I say “production system” as shorthand for the ability to reserve actual airline seats or handle actual pension benefits or process actual bank loans. And I’m going to say “practice system” when I mean the ability to exercise the same steps and skills without reserving actual seats, handling actual pensions, or issuing actual loans.

In a financial system for managing bank branches, for example, if you wanted to practice the steps to process a car loan, you had to pretend you were issuing a loan to yourself. And you really had to remember not to click approve, or customer-you would have a loan.

“Don’t push Approve!” is good guidance in that situation, but a lousy way to train someone in loan approvals.

Is this your experience, too?

Of the large corporate systems you've worked with, how many had robust practice capabilities?

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Simulations are at best a half-measure. (At worse, they’re a fantastic way to set money on fire.) It takes forever and two weeks to develop a simulation, and the Thursday after it’s released, IT relabels the Pending tab and adds two new buttons on the Estimation form.

(Added to original post: a comment from Clark Quinn on Twitter made me realize that this last paragraph could be misconstrued. I was thinking of simulations of some complicated corporate computer system–in other words, a standalone imitation of the production system, one that requires at least as much maintenance as the production system does.)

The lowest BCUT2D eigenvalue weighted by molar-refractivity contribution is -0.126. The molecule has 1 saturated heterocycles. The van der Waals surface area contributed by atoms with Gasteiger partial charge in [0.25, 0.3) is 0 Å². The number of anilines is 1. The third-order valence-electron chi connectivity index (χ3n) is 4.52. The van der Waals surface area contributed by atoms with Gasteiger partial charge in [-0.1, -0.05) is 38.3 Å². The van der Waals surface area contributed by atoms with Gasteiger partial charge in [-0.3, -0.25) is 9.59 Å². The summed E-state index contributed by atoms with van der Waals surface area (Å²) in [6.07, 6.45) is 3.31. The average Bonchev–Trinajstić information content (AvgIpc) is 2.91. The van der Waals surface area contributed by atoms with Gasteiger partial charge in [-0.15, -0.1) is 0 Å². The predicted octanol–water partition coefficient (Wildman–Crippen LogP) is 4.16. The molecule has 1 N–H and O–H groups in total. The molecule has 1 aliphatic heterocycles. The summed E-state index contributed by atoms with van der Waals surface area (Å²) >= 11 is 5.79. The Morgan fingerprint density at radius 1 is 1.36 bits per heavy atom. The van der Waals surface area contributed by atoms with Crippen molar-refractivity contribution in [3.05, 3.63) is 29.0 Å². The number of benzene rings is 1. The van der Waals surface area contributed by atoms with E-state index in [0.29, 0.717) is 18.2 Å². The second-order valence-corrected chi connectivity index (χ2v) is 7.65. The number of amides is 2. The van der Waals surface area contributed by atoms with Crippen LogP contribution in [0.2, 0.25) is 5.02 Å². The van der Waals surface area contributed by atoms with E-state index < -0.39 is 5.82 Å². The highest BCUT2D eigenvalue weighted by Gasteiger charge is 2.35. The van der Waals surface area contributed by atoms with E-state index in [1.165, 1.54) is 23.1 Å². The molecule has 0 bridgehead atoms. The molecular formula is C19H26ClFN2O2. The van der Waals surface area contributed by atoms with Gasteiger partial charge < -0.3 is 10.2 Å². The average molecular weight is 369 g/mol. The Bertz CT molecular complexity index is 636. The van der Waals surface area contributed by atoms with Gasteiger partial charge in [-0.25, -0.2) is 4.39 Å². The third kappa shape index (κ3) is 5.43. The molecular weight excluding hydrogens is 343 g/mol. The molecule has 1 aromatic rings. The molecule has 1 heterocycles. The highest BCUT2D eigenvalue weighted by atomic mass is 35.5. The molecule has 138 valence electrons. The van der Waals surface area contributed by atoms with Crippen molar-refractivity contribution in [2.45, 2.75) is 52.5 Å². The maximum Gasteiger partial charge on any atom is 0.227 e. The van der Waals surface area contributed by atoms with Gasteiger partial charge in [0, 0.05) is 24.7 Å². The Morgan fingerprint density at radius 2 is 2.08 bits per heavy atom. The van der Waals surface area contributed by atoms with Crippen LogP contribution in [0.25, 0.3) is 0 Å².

True robust practice doesn’t mimic the production system; it mirrors or piggybacks on production’s capabilities while ensuring that anything that goes wrong in the practice system stays in the practice system.

At Amtrak, we created a set of imaginary passenger trains–the “training trains.” They had robust practice features, and also safety features.

Robust features:

  • Training trains ran on the same routes as actual trains, with the same schedules, fares, and accommodations.
  • The set of training trains contained every accommodation available, so you could practice reservations that might rarely or ever come to you otherwise.